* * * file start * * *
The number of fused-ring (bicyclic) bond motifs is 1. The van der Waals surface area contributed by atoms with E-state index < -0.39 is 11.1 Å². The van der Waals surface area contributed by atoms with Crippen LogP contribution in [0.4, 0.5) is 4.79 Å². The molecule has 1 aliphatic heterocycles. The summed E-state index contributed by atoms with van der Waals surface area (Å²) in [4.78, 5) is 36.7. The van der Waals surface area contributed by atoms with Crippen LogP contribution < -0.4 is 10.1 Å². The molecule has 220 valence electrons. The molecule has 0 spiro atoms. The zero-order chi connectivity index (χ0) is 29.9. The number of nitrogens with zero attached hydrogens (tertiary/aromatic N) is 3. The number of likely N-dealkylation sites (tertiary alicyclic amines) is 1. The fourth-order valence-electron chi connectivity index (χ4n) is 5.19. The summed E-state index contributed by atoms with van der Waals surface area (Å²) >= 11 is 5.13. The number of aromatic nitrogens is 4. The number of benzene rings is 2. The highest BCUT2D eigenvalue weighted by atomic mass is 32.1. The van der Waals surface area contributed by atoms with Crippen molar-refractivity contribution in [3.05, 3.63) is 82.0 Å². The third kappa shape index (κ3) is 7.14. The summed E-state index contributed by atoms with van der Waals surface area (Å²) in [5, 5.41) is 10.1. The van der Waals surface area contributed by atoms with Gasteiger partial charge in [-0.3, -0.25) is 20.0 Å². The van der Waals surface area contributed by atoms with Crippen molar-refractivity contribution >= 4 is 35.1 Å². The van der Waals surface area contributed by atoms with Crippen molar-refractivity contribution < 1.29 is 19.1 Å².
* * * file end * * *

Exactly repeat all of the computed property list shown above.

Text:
The number of fused-ring (bicyclic) bond motifs is 1. The van der Waals surface area contributed by atoms with E-state index < -0.39 is 11.1 Å². The van der Waals surface area contributed by atoms with Crippen LogP contribution in [0.4, 0.5) is 4.79 Å². The molecule has 1 aliphatic heterocycles. The summed E-state index contributed by atoms with van der Waals surface area (Å²) in [4.78, 5) is 36.7. The van der Waals surface area contributed by atoms with Crippen LogP contribution < -0.4 is 10.1 Å². The molecule has 220 valence electrons. The molecule has 0 spiro atoms. The zero-order chi connectivity index (χ0) is 29.9. The number of nitrogens with zero attached hydrogens (tertiary/aromatic N) is 3. The number of likely N-dealkylation sites (tertiary alicyclic amines) is 1. The fourth-order valence-electron chi connectivity index (χ4n) is 5.19. The summed E-state index contributed by atoms with van der Waals surface area (Å²) >= 11 is 5.13. The number of aromatic nitrogens is 4. The number of benzene rings is 2. The highest BCUT2D eigenvalue weighted by atomic mass is 32.1. The van der Waals surface area contributed by atoms with Crippen molar-refractivity contribution in [3.05, 3.63) is 82.0 Å². The third kappa shape index (κ3) is 7.14. The summed E-state index contributed by atoms with van der Waals surface area (Å²) in [5, 5.41) is 10.1. The van der Waals surface area contributed by atoms with Gasteiger partial charge in [-0.3, -0.25) is 20.0 Å². The van der Waals surface area contributed by atoms with Crippen molar-refractivity contribution >= 4 is 35.1 Å². The van der Waals surface area contributed by atoms with Crippen molar-refractivity contribution < 1.29 is 19.1 Å².